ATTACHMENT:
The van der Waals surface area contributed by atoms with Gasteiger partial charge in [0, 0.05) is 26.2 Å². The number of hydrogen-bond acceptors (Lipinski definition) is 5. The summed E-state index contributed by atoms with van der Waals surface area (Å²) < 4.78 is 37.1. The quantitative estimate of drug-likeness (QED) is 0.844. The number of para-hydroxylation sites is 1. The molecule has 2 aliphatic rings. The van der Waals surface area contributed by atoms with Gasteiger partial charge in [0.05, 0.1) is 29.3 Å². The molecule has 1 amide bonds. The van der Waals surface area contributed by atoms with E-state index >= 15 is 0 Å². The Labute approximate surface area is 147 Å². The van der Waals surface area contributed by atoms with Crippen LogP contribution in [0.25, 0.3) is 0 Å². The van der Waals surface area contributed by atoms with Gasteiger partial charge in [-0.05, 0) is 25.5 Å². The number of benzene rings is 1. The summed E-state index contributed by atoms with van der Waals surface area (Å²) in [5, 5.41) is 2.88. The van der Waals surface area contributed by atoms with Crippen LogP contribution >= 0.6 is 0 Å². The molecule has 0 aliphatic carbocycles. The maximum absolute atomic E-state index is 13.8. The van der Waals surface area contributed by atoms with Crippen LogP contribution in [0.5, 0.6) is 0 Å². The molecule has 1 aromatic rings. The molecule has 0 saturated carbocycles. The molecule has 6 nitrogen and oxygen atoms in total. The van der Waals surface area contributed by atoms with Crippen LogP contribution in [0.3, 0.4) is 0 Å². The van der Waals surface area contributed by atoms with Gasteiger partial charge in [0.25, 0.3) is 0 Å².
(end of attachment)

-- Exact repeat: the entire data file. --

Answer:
The van der Waals surface area contributed by atoms with Gasteiger partial charge in [0, 0.05) is 26.2 Å². The number of hydrogen-bond acceptors (Lipinski definition) is 5. The summed E-state index contributed by atoms with van der Waals surface area (Å²) < 4.78 is 37.1. The quantitative estimate of drug-likeness (QED) is 0.844. The number of para-hydroxylation sites is 1. The molecule has 2 aliphatic rings. The van der Waals surface area contributed by atoms with Gasteiger partial charge in [0.05, 0.1) is 29.3 Å². The molecule has 1 amide bonds. The van der Waals surface area contributed by atoms with E-state index >= 15 is 0 Å². The Labute approximate surface area is 147 Å². The van der Waals surface area contributed by atoms with Crippen LogP contribution in [0.25, 0.3) is 0 Å². The van der Waals surface area contributed by atoms with Gasteiger partial charge in [-0.05, 0) is 25.5 Å². The number of benzene rings is 1. The summed E-state index contributed by atoms with van der Waals surface area (Å²) in [5, 5.41) is 2.88. The van der Waals surface area contributed by atoms with Crippen LogP contribution >= 0.6 is 0 Å². The molecule has 0 aliphatic carbocycles. The maximum absolute atomic E-state index is 13.8. The van der Waals surface area contributed by atoms with Crippen LogP contribution in [0.5, 0.6) is 0 Å². The molecule has 1 aromatic rings. The molecule has 0 saturated carbocycles. The molecule has 6 nitrogen and oxygen atoms in total. The van der Waals surface area contributed by atoms with Crippen LogP contribution in [0.3, 0.4) is 0 Å². The van der Waals surface area contributed by atoms with Gasteiger partial charge in [0.25, 0.3) is 0 Å².